Covid for Asia Street

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BGA analysis on how COVID-19 is shaping the region’s current and future course

How Will Covid-19 Reshape Asia’s Security?

Murray Hiebert

As BGA’s ongoing Asia-Pacific Beyond Covid-19 report series as demonstrated, the pandemic has reshaped a range of sectors in the region with important implications for companies, governments, and publics. Among these, few have attracted more headlines than the defense space, which was the subject of our report released in late August.

The report focuses on five key Indo-Pacific states from across the region – Australia, India, Indonesia, Taiwan, and Thailand. It delves into not just the trends and developments affecting these countries today, but how their responses are affecting their postures, alignments, and purchasing decisions with implications that will last for years to come.

The report highlights some general trends as well as some country-specific findings. On the former, while the pandemic has led all five of these countries to reexamine their strategic calculus and boost their domestic defense capabilities in some way, there are also some key differences that come across with respect to how they are adjusting their defense spending, how they have adjusted their alignments, and the degree to which they have used their security forces in responding to aspects of the pandemic.

On the latter, each of the country cases reinforce the importance of understanding the nuances of evolving national responses, which is at the core of BGA’s research process. Australia’s defense approach amid Covid-19 has been notably comprehensive, with keen attention to not only offensive military capabilities but also securing its economy and supply chains. India has had to juggle contending with the pandemic and active border tensions with China and Pakistan, and that has only reinforced existing areas of focus such as strengthening ties with like-minded democracies. And in Indonesia, the pandemic has changed the focus of the Ministry of Defense from “hard” security issues to a broader set of national security issues, including ensuring security and accelerating the national effort to mobilize available resources to produce critically needed health equipment such as ventilators.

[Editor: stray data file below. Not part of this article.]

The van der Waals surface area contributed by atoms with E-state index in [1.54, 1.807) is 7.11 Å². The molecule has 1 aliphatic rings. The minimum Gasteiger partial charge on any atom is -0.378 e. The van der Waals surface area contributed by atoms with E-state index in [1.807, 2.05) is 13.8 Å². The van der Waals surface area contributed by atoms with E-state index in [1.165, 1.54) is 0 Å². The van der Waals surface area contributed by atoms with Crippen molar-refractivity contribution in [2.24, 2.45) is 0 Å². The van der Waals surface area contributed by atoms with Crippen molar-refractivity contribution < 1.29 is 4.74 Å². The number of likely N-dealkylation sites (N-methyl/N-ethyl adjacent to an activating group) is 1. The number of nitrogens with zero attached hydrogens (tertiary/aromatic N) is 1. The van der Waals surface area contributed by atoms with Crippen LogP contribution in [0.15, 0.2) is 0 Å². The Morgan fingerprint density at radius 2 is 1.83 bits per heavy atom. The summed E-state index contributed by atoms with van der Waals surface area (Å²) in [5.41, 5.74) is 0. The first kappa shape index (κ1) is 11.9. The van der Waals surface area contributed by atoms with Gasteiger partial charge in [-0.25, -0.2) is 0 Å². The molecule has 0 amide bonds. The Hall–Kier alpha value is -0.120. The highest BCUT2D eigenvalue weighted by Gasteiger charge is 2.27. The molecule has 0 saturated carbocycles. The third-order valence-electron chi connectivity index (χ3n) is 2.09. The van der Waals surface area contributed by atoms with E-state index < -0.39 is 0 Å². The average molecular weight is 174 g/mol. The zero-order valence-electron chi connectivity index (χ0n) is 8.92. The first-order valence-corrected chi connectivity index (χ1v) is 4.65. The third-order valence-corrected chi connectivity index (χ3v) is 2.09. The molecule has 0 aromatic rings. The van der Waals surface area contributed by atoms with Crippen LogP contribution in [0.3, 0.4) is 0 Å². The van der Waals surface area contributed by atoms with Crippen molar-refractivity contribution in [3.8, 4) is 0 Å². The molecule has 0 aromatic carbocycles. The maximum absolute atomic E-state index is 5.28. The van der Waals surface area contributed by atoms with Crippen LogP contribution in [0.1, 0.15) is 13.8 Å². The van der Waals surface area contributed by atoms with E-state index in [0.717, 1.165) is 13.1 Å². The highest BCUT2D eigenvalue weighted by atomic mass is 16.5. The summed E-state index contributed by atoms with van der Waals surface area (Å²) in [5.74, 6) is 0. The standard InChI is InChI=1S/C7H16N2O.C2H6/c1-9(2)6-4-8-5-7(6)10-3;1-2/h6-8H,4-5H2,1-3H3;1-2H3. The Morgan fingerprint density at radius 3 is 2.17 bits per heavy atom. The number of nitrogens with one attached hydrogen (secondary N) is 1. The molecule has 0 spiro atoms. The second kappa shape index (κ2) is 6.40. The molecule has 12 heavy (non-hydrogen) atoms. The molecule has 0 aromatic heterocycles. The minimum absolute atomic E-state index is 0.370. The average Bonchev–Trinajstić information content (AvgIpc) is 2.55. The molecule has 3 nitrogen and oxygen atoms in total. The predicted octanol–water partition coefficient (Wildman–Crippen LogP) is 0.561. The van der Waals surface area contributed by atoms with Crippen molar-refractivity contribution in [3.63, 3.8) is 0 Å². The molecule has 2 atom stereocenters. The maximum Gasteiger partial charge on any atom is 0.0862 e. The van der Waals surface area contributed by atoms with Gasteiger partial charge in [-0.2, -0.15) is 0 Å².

To be sure, as with other sectors, the exact impact of the pandemic on the defense sector will be difficult to forecast precisely since it is still playing out across the Indo-Pacific region. But as the report illustrates, Covid-19 is already changing not just specific budget numbers or purchases that are the focus of headlines, but also how countries are thinking about the idea of security itself.

Managing Travel in the Asia-Pacific Beyond Covid-19

Sujeev Shakya

While Covid-19 had initially made it difficult for people across the world to travel, countries and companies alike have since been thinking through ways to both manage existing challenges as well as position themselves for future opportunities while keeping safety top of mind.

In a recent column for The Kathmandu Post, BGA Senior Advisor Sujeev Shakya offers some insights as to how countries are coping with this new normal and looking ahead. In the piece, Shakya notes that it is not surprising that instances of forward-thinking have come from extremely trade-reliant and agile countries such as Singapore. “Countries like Dubai and Singapore know a good part of their economy depends on being a transit air point for air passengers. They are quick to get processes done and make people feel welcome.”